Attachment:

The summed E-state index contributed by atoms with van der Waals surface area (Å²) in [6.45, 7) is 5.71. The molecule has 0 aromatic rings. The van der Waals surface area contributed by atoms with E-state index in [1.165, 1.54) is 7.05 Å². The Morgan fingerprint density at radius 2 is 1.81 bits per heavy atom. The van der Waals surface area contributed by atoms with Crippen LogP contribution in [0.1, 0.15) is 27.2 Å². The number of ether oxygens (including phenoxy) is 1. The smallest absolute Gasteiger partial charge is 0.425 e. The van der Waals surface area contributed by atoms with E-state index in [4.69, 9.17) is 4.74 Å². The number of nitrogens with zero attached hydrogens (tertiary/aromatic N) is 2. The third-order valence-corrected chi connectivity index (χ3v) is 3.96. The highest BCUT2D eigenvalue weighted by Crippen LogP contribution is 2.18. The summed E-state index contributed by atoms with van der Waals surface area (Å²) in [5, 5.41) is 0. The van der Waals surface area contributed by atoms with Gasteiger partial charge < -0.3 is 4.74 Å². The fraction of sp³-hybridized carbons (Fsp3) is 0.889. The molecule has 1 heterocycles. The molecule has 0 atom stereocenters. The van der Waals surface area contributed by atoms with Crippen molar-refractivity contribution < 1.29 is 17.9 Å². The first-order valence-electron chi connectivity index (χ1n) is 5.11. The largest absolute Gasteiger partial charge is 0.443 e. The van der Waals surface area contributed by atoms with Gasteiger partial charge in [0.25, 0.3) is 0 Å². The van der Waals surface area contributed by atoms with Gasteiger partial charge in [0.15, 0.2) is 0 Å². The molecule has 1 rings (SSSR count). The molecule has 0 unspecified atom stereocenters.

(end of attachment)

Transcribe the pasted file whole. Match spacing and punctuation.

The summed E-state index contributed by atoms with van der Waals surface area (Å²) in [6.45, 7) is 5.71. The molecule has 0 aromatic rings. The van der Waals surface area contributed by atoms with E-state index in [1.165, 1.54) is 7.05 Å². The Morgan fingerprint density at radius 2 is 1.81 bits per heavy atom. The van der Waals surface area contributed by atoms with Crippen LogP contribution in [0.1, 0.15) is 27.2 Å². The number of ether oxygens (including phenoxy) is 1. The smallest absolute Gasteiger partial charge is 0.425 e. The van der Waals surface area contributed by atoms with E-state index in [4.69, 9.17) is 4.74 Å². The number of nitrogens with zero attached hydrogens (tertiary/aromatic N) is 2. The third-order valence-corrected chi connectivity index (χ3v) is 3.96. The highest BCUT2D eigenvalue weighted by Crippen LogP contribution is 2.18. The summed E-state index contributed by atoms with van der Waals surface area (Å²) in [5, 5.41) is 0. The van der Waals surface area contributed by atoms with Gasteiger partial charge < -0.3 is 4.74 Å². The fraction of sp³-hybridized carbons (Fsp3) is 0.889. The molecule has 1 heterocycles. The molecule has 0 atom stereocenters. The van der Waals surface area contributed by atoms with Crippen molar-refractivity contribution < 1.29 is 17.9 Å². The first-order valence-electron chi connectivity index (χ1n) is 5.11. The largest absolute Gasteiger partial charge is 0.443 e. The van der Waals surface area contributed by atoms with Gasteiger partial charge in [0.25, 0.3) is 0 Å². The van der Waals surface area contributed by atoms with Gasteiger partial charge in [0.15, 0.2) is 0 Å². The molecule has 1 rings (SSSR count). The molecule has 0 unspecified atom stereocenters.